Getting the right treatment for HIV makes all the difference.  A study in the US says that the average life expectancy – after finding out about HIV – is now 24 years!  And who knows how much longer I can live if new sets of medicines come on the scene in the coming years!  But all of this is useless unless I find out whether I have HIV or not – and then go to trusted people for treatment.

Do you need to know where to get treatment? We can help you at Jeevan Sahara Kendra.  If you are living in Thane we can directly provide treatment for you.  If you live outside – we will be able to guide you to a local provider who can help you move forward!  Come and visit us with all your medical papers!

2.  To protect others.

If I am HIV positive – then I want to protect those I love.  I will want to make sure that anyone I have had sexual contact with will be tested for the disease too.  I will also want to make sure that I do not infect anyone else.  Its bad enought that I have it – why should I spread it further.

If I am negative – wow! what a relief!  But it does mean that I will have to be very careful now to make sure that I do not get exposed to HIV again.  Best bet by far – being sexually faithful to my mutually faithful spouse!  Anything before marriage and any sex outside marriage is just too risky!  A negative report is a real gift – I won’t want to waste it!

There is a small chance that if I am negative now but have had a sexual exposure to a person who has HIV in the last 3 months before the test – that I may actually have the disease.  The chances of this are very small – but to make sure I really do not have it – I will need to have another HIV antibody test in 3 months to make sure.  Some people call this the ‘window’ period.  If I have not had any risk exposure in the 3 months prior to the test then I know for sure that I am ‘HIV negative’.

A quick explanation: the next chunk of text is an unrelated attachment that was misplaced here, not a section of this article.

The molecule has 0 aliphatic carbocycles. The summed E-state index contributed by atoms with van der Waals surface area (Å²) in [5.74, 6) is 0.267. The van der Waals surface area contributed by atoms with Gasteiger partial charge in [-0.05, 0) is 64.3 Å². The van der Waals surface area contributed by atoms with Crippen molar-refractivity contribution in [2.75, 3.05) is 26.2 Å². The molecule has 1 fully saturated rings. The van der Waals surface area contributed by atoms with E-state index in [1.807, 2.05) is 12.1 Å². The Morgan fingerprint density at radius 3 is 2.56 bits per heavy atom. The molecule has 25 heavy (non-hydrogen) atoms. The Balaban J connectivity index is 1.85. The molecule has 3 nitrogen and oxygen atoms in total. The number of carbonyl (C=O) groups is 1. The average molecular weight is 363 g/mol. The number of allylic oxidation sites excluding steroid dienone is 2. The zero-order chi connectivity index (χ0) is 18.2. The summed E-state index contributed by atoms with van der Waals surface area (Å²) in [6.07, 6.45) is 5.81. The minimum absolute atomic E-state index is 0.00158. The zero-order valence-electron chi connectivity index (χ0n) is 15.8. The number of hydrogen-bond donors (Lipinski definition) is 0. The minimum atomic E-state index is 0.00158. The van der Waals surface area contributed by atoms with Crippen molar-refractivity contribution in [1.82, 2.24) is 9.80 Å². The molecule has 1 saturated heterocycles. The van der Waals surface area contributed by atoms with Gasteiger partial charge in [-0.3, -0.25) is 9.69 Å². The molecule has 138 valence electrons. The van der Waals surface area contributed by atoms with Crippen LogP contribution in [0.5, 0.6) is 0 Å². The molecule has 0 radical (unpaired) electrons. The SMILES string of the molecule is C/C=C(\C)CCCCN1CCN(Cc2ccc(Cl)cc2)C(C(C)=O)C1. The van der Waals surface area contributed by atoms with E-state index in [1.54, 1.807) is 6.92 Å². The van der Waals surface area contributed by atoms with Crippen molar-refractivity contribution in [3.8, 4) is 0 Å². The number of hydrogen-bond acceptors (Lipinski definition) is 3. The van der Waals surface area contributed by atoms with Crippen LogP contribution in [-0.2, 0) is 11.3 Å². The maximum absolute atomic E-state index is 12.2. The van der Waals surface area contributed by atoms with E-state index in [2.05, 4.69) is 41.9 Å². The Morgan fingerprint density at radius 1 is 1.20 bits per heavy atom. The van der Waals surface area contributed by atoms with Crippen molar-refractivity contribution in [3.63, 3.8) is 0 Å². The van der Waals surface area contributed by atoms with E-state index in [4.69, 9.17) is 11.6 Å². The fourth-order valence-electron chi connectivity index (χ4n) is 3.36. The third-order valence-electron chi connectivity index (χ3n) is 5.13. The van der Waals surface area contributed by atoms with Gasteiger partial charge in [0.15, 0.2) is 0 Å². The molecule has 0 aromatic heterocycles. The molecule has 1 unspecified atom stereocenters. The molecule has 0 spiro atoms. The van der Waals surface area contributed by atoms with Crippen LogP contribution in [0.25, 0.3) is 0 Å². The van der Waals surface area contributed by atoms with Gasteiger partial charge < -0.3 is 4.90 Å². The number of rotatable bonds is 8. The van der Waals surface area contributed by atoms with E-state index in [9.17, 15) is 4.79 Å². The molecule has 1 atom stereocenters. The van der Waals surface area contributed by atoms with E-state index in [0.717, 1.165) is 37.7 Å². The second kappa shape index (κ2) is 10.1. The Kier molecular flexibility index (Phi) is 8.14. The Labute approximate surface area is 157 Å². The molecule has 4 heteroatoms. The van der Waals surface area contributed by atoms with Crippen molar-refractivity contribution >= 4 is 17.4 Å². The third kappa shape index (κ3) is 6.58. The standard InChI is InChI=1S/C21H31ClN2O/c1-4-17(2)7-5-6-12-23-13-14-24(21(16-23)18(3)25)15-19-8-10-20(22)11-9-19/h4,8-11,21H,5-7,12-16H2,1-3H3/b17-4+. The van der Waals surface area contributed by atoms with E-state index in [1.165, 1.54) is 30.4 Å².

3. For peace of mind

Getting an HIV test can be very scary.  So scary that most of us will never want to really do it.

But if I do not get tested – and I know I have had some kind of exposure – or I am worried that my sexual partner has had some exposure – then that worry will continue to gnaw at me.

Its always better to know the truth!

If I am HIV negative – then I can move on with my life and make sure I do not expose myself again.

If I am HIV positive – then I can also move on in life – I can find out how much the virus has affected my immunity already – and can move forward to get better!

Jesus said at one point: “you will know the truth – and the truth will set you free.”  Knowing about my HIV status gives me the tools to live positively – knowing just what is going on – instead of carrying a huge burden of fear around with me wherever I go.


So what are you waiting for?  If you believe you have had any kind of exposure that could have been dangerous for HIV – then come and get tested for HIV.

We are happy to help you get tested as Jeevan Sahara Kendra is a govt. recognised Integrated Counselling and Testing Centre.   We provide counselling and HIV testing from 10 am to 5.30 PM from Monday to Friday.

If you are coming from outside Thane or would like a Saturday appointment – please call us at 25899248 during office hours!

Look foward to serving you!

Lets rise to the challenge!

September 29, 2010